There is a small story about Kites we know. This old man used to do the Manja. The glass-wrapped thread that can cut other kites in the sky. Ride high, while the others fall off the sky as they get detached from their threads through the sharp cuts. Young boys during the Makar Sankranti season would run after him. And he was a very wanted man. The man could not eat with his own hands as he had his cuticles full of glass. So, this old woman, his wife, used to feed him. He was asked one day as to why he does this kind of work. He said, “You know, the Sun? I enable the kites these boys buy from me, to reach that Sun.” This is just another story in the annals of Kite flying in India.
A festival that signifies the advent of the harvesting period. And in a way is a homage to the Gods, between Makar Sankranti and Karak Sankranti.
A good six months of a unique sport that people of all ages enjoy, believe in, and have a good time for, even in this day and age. Kite flying in India has tradition, pomp, splendour, and family customs woven into the festival.
Kite flying in India: Where to go?
Though it is celebrated in many parts of India in various ways and kites being a good pastime in nearly all the states in India, it does come into its own in three states of India: Gujarat, Jaipur in Rajasthan, and Telangana. Here the fun is really something else.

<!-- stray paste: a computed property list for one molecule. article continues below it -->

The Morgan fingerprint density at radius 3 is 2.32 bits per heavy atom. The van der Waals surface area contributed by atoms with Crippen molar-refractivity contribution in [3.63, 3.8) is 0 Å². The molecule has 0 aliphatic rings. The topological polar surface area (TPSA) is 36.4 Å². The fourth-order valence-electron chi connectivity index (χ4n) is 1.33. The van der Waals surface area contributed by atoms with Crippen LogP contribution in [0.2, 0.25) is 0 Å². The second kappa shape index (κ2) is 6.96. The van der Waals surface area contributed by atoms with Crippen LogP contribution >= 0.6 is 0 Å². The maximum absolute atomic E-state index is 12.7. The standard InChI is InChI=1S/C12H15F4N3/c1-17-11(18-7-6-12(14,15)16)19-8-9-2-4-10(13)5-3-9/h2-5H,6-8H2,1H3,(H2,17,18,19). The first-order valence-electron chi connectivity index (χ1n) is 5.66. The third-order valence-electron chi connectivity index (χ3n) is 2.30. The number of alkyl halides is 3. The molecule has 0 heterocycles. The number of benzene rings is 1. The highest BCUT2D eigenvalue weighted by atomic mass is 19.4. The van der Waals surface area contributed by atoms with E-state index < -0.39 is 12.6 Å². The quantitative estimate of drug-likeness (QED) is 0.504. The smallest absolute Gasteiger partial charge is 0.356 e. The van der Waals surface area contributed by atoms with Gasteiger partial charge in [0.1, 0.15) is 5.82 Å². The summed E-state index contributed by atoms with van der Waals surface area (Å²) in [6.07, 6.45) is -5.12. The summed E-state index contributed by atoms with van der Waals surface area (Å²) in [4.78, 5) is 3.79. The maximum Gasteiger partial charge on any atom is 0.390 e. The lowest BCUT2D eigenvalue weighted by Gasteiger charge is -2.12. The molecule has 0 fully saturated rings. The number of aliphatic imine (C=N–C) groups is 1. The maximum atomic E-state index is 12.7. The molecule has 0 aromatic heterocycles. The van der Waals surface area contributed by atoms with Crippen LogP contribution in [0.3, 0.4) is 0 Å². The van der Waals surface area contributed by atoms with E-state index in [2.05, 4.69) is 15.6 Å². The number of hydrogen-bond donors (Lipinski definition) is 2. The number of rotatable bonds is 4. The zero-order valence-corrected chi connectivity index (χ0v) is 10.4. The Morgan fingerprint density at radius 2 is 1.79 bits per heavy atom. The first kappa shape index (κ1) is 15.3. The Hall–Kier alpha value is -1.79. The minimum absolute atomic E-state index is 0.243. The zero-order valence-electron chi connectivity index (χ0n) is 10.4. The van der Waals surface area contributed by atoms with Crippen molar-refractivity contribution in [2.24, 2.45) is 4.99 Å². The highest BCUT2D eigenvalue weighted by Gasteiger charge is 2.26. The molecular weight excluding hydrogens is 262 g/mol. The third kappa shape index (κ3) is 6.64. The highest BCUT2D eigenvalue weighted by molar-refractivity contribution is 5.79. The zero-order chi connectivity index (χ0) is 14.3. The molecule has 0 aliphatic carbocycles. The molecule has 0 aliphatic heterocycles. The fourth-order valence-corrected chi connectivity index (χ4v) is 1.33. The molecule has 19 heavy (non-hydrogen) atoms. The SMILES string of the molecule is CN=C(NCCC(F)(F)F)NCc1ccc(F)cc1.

People and their teams assemble in chosen clothes. Earlier being very ethnic, but these days moving into team themed technicolour, on terraces, and open maidans. The thread reels are tried and tested. The kites come out. The balance of the kites is examined. And the games begin.
It is a sight. Loads of kites in the air and as the day moves to afternoon, the food adds to the pomp and show. A lot of animated conversations later, families retire as their kites drop out of the sky. Kite flying in India alludes to seasons too and is celebrated on different dates in the states. In Telangana, though it is centered around Makar Sankranti. But districts are known to celebrate later too.
Popularity in other countries
Other countries are also very active. In China, dragon-like kites are taken to the skies every April. And the whole country participates. In Japan, in the month of May, kites make it to the skies. And there is a tradition that spells that the Gods are kept happy by doing this. In Thailand, it has been the King’s sport and they fly them during the rains. Though, one wonders how does that successfully happen.
Everywhere, it is a homage to the Gods in one way or the other. But Kite flying in India has always been a genial sport, for all and sundry.
Enlivening the Indian cottage industry
The cottage industry that it supports is also good for cottage units that sprout up around the sport. In homes, in small communes, people cutting bamboos, doing the paper works, applying the gum, doing the thread, it is an industry that wakes up every year from January to June. Kite flying in India even depicted in popular films has a sense of romance of the small-town India that few other sports have.
Running after kites have also created athletes in India. That says a lot about this sport, doesn’t it?